Make sure your home is fire safe as it can be
Published 12:00 pm Tuesday, March 22, 2022
A small flame can become a life-threatening situation in a home in less than five minutes.
About 80 percent of fire-related deaths occur in the home, according to SafeHome.org. While homeowners cannot prevent every opportunity that presents a fire hazard, measures can be taken to minimize risks.
Install smoke detectors throughout the home. Having a working smoke alarm provides occupants a 50-percent better chance of surviving a fire. For best coverage results, one should be installed on every level of the home, in each sleeping area and outside each sleeping area. Detectors should be tested once each month to ensure they are working and batteries are still good. Replacing the batteries once each year at the same time — such as New Year’s or on the first day of spring — is also a good idea.
Carbon monoxide detectors are also needed in homes that use gas-powered appliances of any kind, such as room heaters, water heaters and stoves. These devices can detect the presence of unseen deadly gases that also have no smell, and alert residents to clear the property until the fire department can respond.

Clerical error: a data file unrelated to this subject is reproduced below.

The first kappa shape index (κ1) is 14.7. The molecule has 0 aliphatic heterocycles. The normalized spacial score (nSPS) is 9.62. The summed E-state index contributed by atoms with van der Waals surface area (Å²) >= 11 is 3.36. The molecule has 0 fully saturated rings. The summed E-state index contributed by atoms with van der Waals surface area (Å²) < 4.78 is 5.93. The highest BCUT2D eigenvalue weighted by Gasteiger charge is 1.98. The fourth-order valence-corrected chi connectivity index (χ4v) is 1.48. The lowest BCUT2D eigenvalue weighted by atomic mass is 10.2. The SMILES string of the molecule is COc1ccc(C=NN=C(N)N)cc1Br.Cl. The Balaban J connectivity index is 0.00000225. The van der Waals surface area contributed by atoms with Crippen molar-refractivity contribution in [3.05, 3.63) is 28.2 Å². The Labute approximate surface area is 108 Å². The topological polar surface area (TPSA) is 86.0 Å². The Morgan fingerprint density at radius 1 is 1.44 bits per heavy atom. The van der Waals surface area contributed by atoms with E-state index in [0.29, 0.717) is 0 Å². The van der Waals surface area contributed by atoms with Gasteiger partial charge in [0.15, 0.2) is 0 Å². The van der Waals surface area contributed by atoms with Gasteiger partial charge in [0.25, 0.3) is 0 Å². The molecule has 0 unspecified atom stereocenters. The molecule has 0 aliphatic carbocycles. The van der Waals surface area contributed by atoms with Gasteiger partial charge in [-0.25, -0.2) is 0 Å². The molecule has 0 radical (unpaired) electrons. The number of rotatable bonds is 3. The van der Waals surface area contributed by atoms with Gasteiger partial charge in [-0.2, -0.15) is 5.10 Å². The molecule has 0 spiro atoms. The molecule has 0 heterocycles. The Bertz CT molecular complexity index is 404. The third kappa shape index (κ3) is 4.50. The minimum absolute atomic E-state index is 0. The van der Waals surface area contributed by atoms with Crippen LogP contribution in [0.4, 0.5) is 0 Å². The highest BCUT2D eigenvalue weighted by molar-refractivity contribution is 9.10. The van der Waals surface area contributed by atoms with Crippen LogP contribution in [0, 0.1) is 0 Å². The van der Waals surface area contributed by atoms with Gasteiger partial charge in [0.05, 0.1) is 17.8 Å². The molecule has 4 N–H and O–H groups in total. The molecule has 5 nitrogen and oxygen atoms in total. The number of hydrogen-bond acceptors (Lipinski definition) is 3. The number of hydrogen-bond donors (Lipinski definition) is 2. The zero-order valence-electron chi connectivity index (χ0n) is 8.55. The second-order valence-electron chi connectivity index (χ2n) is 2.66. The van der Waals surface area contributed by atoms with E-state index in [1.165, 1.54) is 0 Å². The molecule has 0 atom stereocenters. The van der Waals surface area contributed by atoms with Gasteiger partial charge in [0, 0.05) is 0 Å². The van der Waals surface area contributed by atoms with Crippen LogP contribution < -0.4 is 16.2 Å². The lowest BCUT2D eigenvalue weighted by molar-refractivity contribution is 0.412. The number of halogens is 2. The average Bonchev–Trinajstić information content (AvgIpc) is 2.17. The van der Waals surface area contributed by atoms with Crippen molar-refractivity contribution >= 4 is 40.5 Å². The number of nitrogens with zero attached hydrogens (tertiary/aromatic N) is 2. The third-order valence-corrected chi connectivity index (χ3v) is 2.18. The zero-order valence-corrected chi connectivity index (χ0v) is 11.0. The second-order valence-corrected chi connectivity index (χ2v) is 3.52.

If a homeowner needs a detector but cannot install it themselves, the Brookhaven Fire Department can help.
“If they purchase smoke detector or carbon monoxide detector, we will come out and install it for them,” said Brookhaven Fire Chief Jeff Ainsworth. “These are the battery-operated ones, not the ones that are hard-wired.”
Fire extinguishers also come in handy when faced with a small fire, and may prevent larger fires from occurring. Keep one in the kitchen, garage and workshop, and check them regularly to make sure they are in good working order.
Teach children about the dangers of fire. About 300 people are killed each year and $280 million in property is destroyed in fires attributed to children playing with fire. Educating children on the dangers of fire is essential, as well as keeping matches and lighters out of reach, and teaching them what to do if their clothes catch fire — stop, drop and roll.
Each home should also have an escape plan, an agreed-upon plan for what to do if a fire breaks out, with a goal of being out of the house in three minutes or less. The plan should include knowing the closest way out, checking doors for heat before opening them, staying low to the ground to avoid smoke and knowing where to meet outside.
Having a fire safety plan — along with education and preventative measures — can save lives.